Some consumer products are labeled as “flushable,” but are they really? Items such as baby wipes and skin cleaners, paper towels, feminine care products, condoms, diapers, and even dental floss, are usually not designed to break apart immediately and are thus not intended to be flushed. Some wipes are marketed as “flushable” while others as “disposable”; they are made by the nonwoven fabric industry and are supposed to meet certain voluntary guidelines developed by this industry.

A group of wastewater and water quality associations is meeting with representatives of the nonwoven fabric industry (via a trade association known as the International Nonwovens and Disposables Association) to explore a “product stewardship approach.” What, you ask? Take-back of leftover wipes? No, let’s not go there. Instead, they have agreed to discuss the challenges that the wastewater agencies face and to tighten the requirements spelled out in the current Guidance Document for Assessing the Flushability of Nonwoven Disposable Products (third edition). A fourth edition is currently in the works.

Here is an instance where the product stewardship dialogue actually addresses design standards! How do you set criteria for flushability such that the product truly breaks down in ways that are compatible with on-site and municipal wastewater systems? How do you ensure that these products are truly acceptable to flush, that they are “biological nutrients” in McDonough and Braungart’s Cradle-to-Cradle sense? How do you establish clear and meaningful labeling and marketing standards for what is flushable and what is not? Interesting questions indeed, and a dialogue sure to blaze new territory in the product stewardship universe.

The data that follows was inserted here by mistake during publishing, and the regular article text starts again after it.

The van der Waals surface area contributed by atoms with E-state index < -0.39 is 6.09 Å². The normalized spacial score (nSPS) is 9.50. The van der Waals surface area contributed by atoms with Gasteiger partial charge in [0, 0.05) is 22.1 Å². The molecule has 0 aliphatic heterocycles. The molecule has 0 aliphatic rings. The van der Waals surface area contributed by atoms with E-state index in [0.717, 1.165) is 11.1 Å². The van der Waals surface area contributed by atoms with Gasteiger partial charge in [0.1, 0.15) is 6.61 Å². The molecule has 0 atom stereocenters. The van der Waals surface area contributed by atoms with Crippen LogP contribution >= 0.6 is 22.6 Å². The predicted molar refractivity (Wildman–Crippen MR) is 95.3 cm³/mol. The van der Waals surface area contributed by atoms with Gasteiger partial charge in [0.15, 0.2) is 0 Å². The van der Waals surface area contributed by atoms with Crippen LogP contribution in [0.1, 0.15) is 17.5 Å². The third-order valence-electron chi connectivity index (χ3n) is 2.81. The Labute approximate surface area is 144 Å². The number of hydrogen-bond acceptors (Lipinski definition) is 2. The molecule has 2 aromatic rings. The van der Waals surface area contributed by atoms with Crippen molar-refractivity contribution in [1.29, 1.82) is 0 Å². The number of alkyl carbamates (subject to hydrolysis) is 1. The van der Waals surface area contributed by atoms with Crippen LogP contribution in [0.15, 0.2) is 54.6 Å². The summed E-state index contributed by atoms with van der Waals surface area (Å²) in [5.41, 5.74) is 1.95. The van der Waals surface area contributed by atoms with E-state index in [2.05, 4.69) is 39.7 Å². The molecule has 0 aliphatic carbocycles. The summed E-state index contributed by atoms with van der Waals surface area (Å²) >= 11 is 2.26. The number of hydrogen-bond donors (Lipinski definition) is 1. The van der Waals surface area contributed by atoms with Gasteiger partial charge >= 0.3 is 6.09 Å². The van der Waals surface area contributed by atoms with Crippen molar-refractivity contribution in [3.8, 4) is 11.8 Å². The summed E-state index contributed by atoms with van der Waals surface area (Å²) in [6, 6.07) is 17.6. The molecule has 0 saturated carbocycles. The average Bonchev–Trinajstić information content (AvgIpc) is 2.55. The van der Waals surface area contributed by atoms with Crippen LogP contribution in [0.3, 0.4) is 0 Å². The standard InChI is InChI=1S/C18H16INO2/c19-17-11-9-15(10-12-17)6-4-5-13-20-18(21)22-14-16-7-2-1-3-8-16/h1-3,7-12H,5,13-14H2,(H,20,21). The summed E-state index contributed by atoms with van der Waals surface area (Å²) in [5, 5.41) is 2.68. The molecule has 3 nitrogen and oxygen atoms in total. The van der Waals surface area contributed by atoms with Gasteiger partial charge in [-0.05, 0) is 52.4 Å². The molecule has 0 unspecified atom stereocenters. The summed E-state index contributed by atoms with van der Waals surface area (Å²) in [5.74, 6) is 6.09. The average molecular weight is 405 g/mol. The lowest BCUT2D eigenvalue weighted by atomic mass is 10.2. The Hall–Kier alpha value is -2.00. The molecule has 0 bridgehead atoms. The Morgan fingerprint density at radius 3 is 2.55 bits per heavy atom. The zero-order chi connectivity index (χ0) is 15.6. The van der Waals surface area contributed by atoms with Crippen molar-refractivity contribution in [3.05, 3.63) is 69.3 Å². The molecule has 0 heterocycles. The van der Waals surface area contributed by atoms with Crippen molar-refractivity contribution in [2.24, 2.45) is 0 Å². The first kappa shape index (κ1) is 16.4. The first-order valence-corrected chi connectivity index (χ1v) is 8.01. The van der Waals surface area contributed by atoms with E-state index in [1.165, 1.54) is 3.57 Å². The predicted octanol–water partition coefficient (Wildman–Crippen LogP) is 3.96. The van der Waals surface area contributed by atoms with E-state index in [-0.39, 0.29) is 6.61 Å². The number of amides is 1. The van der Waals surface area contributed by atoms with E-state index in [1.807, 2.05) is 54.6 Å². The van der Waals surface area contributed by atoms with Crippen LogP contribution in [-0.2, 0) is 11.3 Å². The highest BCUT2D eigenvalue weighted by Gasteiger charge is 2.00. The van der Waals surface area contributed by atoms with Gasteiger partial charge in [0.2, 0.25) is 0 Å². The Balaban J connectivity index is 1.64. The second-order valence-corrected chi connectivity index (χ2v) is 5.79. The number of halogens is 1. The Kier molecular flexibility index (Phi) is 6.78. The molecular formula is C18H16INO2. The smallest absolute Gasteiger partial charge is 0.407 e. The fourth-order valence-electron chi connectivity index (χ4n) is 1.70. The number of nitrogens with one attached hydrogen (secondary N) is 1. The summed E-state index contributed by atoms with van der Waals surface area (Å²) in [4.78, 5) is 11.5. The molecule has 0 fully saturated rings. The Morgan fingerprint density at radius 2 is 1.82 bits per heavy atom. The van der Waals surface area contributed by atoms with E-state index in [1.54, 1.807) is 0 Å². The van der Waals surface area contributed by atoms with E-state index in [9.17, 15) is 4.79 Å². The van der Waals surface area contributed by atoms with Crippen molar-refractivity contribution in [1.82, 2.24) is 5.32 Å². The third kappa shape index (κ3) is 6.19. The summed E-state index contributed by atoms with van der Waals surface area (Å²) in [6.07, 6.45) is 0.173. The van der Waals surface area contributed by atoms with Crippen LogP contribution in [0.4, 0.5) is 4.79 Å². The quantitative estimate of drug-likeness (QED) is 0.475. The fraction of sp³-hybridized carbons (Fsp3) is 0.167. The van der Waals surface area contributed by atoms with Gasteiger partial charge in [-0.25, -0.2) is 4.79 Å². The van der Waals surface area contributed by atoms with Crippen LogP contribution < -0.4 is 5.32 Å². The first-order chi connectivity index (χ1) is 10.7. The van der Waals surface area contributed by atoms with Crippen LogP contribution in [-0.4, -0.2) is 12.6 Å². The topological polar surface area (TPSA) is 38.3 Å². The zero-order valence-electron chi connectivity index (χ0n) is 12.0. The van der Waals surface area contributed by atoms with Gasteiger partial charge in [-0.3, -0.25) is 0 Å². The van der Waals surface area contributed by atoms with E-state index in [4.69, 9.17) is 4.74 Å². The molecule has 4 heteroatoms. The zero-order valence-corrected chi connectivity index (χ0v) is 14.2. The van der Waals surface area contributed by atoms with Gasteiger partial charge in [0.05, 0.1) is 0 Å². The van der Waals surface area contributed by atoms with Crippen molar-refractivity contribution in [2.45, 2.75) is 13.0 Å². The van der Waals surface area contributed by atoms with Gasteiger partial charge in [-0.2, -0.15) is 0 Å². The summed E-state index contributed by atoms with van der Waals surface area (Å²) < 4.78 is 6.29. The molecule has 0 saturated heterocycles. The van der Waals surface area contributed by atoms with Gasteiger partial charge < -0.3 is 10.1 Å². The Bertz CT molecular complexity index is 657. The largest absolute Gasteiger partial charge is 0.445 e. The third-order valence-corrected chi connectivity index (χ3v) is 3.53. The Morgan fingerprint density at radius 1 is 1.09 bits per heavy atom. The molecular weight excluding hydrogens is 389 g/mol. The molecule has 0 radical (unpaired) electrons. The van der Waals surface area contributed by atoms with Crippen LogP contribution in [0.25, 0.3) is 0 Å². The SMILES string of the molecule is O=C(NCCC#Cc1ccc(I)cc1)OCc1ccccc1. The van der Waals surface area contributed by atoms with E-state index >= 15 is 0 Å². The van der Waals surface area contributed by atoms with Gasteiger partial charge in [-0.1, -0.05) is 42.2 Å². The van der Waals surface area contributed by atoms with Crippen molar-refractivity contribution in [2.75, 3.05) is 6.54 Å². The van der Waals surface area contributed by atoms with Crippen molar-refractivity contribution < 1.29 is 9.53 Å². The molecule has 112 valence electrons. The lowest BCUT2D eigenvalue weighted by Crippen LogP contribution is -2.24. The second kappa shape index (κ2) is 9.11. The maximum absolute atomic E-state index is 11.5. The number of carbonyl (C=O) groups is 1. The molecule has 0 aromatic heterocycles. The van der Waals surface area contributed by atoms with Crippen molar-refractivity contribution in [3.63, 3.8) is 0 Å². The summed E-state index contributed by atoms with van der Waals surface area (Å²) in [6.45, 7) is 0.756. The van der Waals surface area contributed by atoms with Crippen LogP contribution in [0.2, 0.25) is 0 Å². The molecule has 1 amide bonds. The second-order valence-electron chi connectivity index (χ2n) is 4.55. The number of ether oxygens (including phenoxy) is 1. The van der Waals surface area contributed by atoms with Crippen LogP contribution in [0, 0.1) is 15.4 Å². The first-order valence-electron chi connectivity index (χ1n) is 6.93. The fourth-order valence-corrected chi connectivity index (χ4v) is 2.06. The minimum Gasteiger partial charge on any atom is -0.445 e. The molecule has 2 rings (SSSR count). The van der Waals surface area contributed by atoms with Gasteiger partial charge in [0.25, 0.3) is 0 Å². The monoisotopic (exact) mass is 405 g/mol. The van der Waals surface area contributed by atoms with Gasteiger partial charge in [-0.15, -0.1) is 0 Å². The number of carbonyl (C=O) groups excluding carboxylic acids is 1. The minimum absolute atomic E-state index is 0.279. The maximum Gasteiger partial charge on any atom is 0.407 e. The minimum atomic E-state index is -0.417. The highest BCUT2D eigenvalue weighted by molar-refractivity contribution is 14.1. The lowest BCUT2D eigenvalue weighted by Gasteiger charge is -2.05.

This discourse illustrates an expanded definition of product stewardship, one that covers the full lifecycle, including design and labeling decisions that affect end-of-life disposition. Who knows – maybe Scott Cassel should be invited to the “World of Wipes” international conference to expand the idea of what it means to affect sustainable product stewardship.

“Hard to handle” takes on new meaning where upstream meets downstream.

Dave Galvin is a Program Manager for the Hazardous Waste Management Unit in King County (Seattle, Washington), part of the multi-agency “Local Hazardous Waste Management Program in King County.” This program addresses household and small business hazardous wastes in the Seattle metropolitan area. Dave began working in this subject area in 1979 and was the one who coined the term “household hazardous waste.” He was the founding president of the North American Hazardous Materials Management Association and was previously the president of the Product Stewardship Institute’s Board of Directors. For additional information, Dave can be reached at Dave.Galvin@kingcounty.gov.

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Why We Need a Game Changer

For over 30 years, I have been in the trash business. I don’t mean that I have been picking up trash all that time…because I am a policy guy. But I was the neighborhood drop off spot in college, receiving armfuls of old news, stacking them in the basement, and hauling carloads to the trailer behind our local food coop, where other dedicated recycling souls schlepped and sweated. I took my turn driving the college recycling truck, smashed glass bottles in drums in old warehouses to reduce the volume for easier hauling, and helped sell materials to scrap dealers.

I am proud of this work that I did with the recycling faithful. We did it because we knew that recycling was the future, even when 99.9% of the population wasn’t doing it. It made no sense to throw all this good stuff out.

I am glad that recycling has finally become a big business. Recycling creates over half a million jobs, saves most municipalities money, reduces environmental impacts, and saves energy.